peterb @ Tue Nov 23 20:53:09 2010 EST

I've posted (and edited) this reply here:

peterb @ Tue Nov 23 20:59:20 2010 EST

I guess I'm leaping off from this sentence of yours:

"But I think it's hard to argue that the console model--locked-down, walled-garden systems running single-purpose code--doesn't contribute to the problem."

I don't think it's hard to argue that at all. More bluntly, I don't see how the positive claim ("The console model contributes to the problem of there being so few African Americans, and specifically African American men, in the tech industry") can be argued at all.

It was unclear to me from your article whether this is an argument that you are making, or one that Latoya is making. Certainly, DeSalvo's article makes the opposite argument: that in the "Glitch Game Testers" program, consoles were used as a tool to encourage minority youths to seek a career in technology. So I assumed that this was your argument, and that's what I am replying to.

Thomas @ Tue Nov 23 21:15:01 2010 EST

In response to the comment at 20:59 EST:

It's true that consoles were used in DeSalvo's program. But it should be noted that her students were not being exposed to an XBox for the first time. Instead, the curtain was pulled back, and they were being shown that the software they were used to thinking of as a single retail unit was, in fact, the product of a long, iterative development process. This is in direct contrast to the way that they had previously viewed software. From the top of page 6:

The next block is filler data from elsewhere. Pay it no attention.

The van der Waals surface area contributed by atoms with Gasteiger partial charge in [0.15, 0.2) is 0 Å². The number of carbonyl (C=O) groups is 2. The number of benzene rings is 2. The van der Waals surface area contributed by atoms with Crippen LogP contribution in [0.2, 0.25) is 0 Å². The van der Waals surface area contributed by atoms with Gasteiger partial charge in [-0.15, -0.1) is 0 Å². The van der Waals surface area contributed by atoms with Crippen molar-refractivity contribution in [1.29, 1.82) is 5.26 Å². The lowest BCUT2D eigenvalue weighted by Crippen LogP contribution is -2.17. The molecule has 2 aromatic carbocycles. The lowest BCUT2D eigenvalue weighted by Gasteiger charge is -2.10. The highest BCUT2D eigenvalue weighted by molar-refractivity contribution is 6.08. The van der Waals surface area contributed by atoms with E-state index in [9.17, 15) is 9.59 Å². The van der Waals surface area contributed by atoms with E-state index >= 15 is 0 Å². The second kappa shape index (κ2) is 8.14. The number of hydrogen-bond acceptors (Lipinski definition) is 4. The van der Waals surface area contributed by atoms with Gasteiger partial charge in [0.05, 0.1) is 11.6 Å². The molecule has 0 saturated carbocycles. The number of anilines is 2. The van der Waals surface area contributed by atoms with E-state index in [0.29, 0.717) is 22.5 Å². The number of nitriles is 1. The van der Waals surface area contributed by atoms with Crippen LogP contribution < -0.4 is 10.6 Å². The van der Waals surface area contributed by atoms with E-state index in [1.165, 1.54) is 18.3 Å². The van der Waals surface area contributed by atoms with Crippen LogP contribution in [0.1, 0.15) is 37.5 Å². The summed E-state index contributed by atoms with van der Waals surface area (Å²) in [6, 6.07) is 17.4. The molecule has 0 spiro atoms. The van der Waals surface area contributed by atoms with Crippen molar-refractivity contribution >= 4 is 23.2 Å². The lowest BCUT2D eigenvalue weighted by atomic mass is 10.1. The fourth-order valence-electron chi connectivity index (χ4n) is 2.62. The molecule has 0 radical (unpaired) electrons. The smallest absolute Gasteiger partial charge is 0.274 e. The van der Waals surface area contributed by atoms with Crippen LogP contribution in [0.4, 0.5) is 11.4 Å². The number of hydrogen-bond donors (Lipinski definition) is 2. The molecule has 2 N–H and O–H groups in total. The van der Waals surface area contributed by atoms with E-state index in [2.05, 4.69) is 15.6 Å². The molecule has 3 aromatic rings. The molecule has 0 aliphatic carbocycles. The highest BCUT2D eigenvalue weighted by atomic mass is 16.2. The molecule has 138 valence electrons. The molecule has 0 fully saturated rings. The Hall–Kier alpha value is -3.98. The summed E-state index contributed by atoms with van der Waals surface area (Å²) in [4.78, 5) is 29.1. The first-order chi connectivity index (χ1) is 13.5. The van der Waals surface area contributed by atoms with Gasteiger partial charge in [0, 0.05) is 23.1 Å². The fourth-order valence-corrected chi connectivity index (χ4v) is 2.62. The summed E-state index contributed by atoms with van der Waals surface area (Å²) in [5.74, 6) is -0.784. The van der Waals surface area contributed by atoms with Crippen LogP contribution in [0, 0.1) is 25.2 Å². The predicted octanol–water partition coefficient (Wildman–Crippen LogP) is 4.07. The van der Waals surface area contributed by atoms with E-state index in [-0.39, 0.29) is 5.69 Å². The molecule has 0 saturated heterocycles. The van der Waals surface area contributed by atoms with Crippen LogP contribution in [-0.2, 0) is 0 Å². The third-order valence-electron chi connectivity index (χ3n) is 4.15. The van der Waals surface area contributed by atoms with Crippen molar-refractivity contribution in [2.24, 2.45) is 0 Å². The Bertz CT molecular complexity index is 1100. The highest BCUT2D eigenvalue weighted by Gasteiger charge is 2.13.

Yea, before I just played. Now it’s like you start
to think about it I wonder what they did to do
this. Or how did they make him do that. It is
like, you just think about it more now. Like ‘oh,
he must have used this coding’. – Goblin

I learned certain things in Glitch, if I go home
and play a football game. I used to just try to
play the game, win the game, now I just take my
time and mess around with the game. - DramDel

Now I know how to break a game, I am definitely
going to use it to get the best score get to
another level…Now I am going to pay more
attention to the little details that everybody
passed over. - Spiderman

These quotes indicate that participants are now